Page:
By Bonnie Snyder
During her sophomore year at Franklin & Marshall College, Katelyn Paradis ’12 traveled to Peru to volunteer in a daycare center. There she met a nonverbal 2-and-a-half-year-old boy named David.
“He would just yell and groan and no one wanted to play with him,” Paradis said.
Paradis, a psychology major at F&M, was shocked by the way daycare staff treated David. “They would call him David con loco—Crazy David,” she said. “Hearing that broke my heart, because this child is just 2 years old and you can’t label him like that. Clearly, there is something going on inside of him that he’s trying to communicate, and he’s having difficulty doing so.”
The experience had a profound effect on her.
“That was when I realized that this is what I want to do with my life. Seeing David’s treatment sparked my interest in working with this childhood population that has disabilities or delayed learning,” she said.
When she returned to the U.S., Paradis continued her work. In the summer of 2011 she interned at a center for child development in Ridgewood, N.J., where she assisted children ages 3 to 6 with physical, speech and language therapies. The children had conditions ranging from Down syndrome to cerebral palsy. This sparked a second interest in Paradis: to work with chronically ill children.
Paradis empathized with the children, who would grow frustrated while attempting to complete basic, developmental tasks. “It’s hard to watch because you see the little children who want to do everything, but they’re falling, or they can’t walk a straight line, or they’re having trouble throwing a beanbag into a dish, and they’re getting so frustrated that they’ll shut down,” Paradis said.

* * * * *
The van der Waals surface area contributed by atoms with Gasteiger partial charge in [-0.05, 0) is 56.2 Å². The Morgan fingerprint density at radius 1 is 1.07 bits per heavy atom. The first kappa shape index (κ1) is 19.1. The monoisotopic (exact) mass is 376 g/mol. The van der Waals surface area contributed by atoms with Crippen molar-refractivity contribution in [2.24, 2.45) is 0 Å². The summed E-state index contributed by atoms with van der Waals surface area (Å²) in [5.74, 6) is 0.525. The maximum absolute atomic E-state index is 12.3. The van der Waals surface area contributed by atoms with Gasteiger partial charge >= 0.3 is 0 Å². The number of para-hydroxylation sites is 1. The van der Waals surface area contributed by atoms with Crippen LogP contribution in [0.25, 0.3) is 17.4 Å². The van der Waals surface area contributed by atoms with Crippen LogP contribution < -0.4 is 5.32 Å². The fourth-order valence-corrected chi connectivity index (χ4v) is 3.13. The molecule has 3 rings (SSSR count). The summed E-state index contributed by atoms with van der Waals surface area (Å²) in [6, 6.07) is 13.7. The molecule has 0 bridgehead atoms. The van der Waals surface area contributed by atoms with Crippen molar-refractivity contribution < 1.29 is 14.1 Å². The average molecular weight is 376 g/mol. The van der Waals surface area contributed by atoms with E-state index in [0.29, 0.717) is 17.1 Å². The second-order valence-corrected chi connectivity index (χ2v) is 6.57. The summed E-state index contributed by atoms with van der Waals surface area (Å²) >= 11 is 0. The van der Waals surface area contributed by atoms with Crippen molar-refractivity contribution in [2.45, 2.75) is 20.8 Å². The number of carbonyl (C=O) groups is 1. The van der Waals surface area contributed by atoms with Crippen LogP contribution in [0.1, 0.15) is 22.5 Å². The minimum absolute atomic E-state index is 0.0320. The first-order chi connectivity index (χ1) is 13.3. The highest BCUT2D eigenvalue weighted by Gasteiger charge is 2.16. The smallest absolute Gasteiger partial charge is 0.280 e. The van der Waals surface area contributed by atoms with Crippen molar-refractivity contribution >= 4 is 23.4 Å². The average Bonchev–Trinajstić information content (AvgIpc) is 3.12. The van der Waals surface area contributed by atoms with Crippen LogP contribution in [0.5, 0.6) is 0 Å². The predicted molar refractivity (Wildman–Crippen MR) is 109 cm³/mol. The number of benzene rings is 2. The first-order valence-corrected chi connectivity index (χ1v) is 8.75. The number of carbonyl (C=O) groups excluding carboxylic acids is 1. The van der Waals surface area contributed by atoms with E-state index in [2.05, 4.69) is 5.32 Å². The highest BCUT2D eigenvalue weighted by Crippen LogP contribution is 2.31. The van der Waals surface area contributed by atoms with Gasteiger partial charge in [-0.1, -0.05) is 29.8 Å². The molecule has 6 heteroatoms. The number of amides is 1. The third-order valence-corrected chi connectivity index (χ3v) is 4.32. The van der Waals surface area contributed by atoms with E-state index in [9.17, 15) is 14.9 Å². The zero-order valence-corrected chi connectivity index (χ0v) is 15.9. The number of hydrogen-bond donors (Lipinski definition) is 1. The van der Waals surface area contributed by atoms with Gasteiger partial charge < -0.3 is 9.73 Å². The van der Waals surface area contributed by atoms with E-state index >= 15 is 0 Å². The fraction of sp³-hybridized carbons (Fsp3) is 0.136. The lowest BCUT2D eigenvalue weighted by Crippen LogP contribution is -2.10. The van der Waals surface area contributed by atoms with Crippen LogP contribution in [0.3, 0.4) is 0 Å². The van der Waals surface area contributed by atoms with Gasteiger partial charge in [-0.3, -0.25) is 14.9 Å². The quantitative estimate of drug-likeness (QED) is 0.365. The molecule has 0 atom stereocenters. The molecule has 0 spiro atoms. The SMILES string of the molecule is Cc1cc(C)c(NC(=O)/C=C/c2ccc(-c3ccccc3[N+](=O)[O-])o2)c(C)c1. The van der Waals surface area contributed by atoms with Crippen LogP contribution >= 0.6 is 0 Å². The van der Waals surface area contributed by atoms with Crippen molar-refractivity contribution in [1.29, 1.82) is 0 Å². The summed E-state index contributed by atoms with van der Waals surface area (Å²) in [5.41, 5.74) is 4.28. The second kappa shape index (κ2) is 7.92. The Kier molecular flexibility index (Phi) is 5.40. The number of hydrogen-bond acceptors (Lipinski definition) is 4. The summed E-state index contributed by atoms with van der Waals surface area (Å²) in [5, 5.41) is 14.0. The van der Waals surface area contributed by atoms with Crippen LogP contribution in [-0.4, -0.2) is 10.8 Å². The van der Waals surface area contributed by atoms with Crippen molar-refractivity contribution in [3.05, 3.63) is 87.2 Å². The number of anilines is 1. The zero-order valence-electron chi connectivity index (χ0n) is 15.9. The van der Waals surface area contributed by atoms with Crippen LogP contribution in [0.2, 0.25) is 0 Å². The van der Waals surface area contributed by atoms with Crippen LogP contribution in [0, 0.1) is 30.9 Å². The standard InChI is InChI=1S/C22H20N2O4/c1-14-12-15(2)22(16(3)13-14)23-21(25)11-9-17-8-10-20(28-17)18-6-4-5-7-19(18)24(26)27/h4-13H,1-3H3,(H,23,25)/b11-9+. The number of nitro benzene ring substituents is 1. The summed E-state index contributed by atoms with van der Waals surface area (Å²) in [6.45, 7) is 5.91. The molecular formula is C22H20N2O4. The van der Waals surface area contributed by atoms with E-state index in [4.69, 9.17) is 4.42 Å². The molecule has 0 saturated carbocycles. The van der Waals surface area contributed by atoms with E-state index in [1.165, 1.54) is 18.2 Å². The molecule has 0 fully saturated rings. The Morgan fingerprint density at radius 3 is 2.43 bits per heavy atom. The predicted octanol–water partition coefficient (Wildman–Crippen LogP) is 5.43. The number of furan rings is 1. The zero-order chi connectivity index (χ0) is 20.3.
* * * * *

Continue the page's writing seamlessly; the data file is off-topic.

Krista Casler, associate professor of psychology at F&M and a research adviser to Paradis, said Paradis embodies one of F&M’s hallmarks: learning by doing.
“She has gone into the field and done internships and put this into practice. Her work has benefitted those kids and added to her own development,” Casler said. “She’s an example of taking what we learn in the classroom out into the field, then bringing what we learn in the field back into the classroom. It’s reciprocal. It’s the scientific method in action.”
During her many observations, Paradis became intrigued by the interplay between parents and child—particularly father and child.
“I noticed that when the dads were involved, their children seemed to make more significant progress than the kids who just had mom bringing them every time,” Paradis said. Ultimately, she developed a demographic questionnaire designed to elicit information about the father-child dynamic in families using therapy services. It delved into questions such as the amount of time the fathers spent with their child in daily activities such as cleaning, eating, bathing or transportation, and the amount of time they spent together in therapies, treatments or medical appointments.
Paradis has found little mention of the father’s role on therapy outcomes in her exploration of the existing research literature, so she plans to continue exploring the issue of parental involvement next year at Vanderbilt University, where she will pursue a master’s degree in special education.
“So much of the available information is based solely on the mother, so that’s why it’s important for me to be looking specifically at the father and to highlight how this is an important issue that hasn’t been looked at before,” she said.